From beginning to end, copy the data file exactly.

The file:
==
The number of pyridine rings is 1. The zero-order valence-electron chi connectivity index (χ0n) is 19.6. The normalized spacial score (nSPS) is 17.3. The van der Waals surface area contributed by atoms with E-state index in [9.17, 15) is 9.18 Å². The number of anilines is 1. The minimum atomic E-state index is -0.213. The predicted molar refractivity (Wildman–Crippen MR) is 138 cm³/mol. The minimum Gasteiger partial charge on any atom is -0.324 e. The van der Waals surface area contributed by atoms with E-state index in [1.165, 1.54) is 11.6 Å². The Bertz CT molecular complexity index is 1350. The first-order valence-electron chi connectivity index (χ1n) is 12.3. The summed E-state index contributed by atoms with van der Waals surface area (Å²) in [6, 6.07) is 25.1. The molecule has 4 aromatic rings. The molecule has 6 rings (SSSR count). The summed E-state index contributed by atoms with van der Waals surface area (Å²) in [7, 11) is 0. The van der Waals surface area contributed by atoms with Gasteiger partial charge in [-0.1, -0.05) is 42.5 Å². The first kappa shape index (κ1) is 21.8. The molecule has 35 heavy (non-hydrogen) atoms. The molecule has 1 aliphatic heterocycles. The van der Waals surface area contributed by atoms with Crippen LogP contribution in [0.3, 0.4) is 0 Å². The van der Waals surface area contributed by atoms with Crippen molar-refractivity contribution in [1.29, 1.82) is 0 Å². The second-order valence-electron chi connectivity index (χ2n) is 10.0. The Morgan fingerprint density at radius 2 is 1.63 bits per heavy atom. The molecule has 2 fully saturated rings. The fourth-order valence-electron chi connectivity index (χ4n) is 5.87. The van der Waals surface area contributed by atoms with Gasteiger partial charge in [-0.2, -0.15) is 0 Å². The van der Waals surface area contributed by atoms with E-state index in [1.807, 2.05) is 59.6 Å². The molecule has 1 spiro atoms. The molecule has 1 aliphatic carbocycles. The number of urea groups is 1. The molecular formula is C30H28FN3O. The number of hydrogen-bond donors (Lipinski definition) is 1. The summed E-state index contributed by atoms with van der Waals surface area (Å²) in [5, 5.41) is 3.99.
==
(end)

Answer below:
The number of pyridine rings is 1. The zero-order valence-electron chi connectivity index (χ0n) is 19.6. The normalized spacial score (nSPS) is 17.3. The van der Waals surface area contributed by atoms with E-state index in [9.17, 15) is 9.18 Å². The number of anilines is 1. The minimum atomic E-state index is -0.213. The predicted molar refractivity (Wildman–Crippen MR) is 138 cm³/mol. The minimum Gasteiger partial charge on any atom is -0.324 e. The van der Waals surface area contributed by atoms with E-state index in [1.165, 1.54) is 11.6 Å². The Bertz CT molecular complexity index is 1350. The first-order valence-electron chi connectivity index (χ1n) is 12.3. The summed E-state index contributed by atoms with van der Waals surface area (Å²) in [6, 6.07) is 25.1. The molecule has 4 aromatic rings. The molecule has 6 rings (SSSR count). The summed E-state index contributed by atoms with van der Waals surface area (Å²) in [7, 11) is 0. The van der Waals surface area contributed by atoms with Gasteiger partial charge in [-0.1, -0.05) is 42.5 Å². The first kappa shape index (κ1) is 21.8. The molecule has 35 heavy (non-hydrogen) atoms. The molecule has 1 aliphatic heterocycles. The van der Waals surface area contributed by atoms with Crippen LogP contribution in [0.3, 0.4) is 0 Å². The van der Waals surface area contributed by atoms with Crippen molar-refractivity contribution in [1.29, 1.82) is 0 Å². The second-order valence-electron chi connectivity index (χ2n) is 10.0. The Morgan fingerprint density at radius 2 is 1.63 bits per heavy atom. The molecule has 2 fully saturated rings. The fourth-order valence-electron chi connectivity index (χ4n) is 5.87. The van der Waals surface area contributed by atoms with Gasteiger partial charge in [-0.2, -0.15) is 0 Å². The van der Waals surface area contributed by atoms with E-state index in [1.807, 2.05) is 59.6 Å². The molecule has 1 spiro atoms. The molecule has 1 aliphatic carbocycles. The number of urea groups is 1. The molecular formula is C30H28FN3O. The number of hydrogen-bond donors (Lipinski definition) is 1. The summed E-state index contributed by atoms with van der Waals surface area (Å²) in [5, 5.41) is 3.99.